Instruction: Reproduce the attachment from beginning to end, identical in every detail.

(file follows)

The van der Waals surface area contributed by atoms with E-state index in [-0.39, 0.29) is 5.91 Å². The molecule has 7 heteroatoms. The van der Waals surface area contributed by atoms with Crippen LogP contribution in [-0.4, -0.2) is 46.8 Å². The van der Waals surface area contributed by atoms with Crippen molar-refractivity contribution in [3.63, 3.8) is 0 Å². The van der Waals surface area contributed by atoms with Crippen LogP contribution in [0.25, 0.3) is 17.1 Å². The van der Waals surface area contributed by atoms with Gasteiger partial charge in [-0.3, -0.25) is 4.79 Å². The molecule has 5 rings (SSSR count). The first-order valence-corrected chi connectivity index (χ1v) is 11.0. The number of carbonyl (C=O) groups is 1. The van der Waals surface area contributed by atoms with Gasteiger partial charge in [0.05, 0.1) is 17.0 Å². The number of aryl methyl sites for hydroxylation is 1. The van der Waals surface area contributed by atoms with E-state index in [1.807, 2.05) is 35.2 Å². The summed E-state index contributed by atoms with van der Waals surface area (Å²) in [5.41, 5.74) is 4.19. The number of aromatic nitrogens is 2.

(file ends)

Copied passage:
The van der Waals surface area contributed by atoms with E-state index in [-0.39, 0.29) is 5.91 Å². The molecule has 7 heteroatoms. The van der Waals surface area contributed by atoms with Crippen LogP contribution in [-0.4, -0.2) is 46.8 Å². The van der Waals surface area contributed by atoms with Crippen molar-refractivity contribution in [3.63, 3.8) is 0 Å². The van der Waals surface area contributed by atoms with Crippen LogP contribution in [0.25, 0.3) is 17.1 Å². The van der Waals surface area contributed by atoms with Gasteiger partial charge in [-0.3, -0.25) is 4.79 Å². The molecule has 5 rings (SSSR count). The first-order valence-corrected chi connectivity index (χ1v) is 11.0. The number of carbonyl (C=O) groups is 1. The van der Waals surface area contributed by atoms with Gasteiger partial charge in [0.05, 0.1) is 17.0 Å². The number of aryl methyl sites for hydroxylation is 1. The van der Waals surface area contributed by atoms with E-state index in [1.807, 2.05) is 35.2 Å². The summed E-state index contributed by atoms with van der Waals surface area (Å²) in [5.41, 5.74) is 4.19. The number of aromatic nitrogens is 2.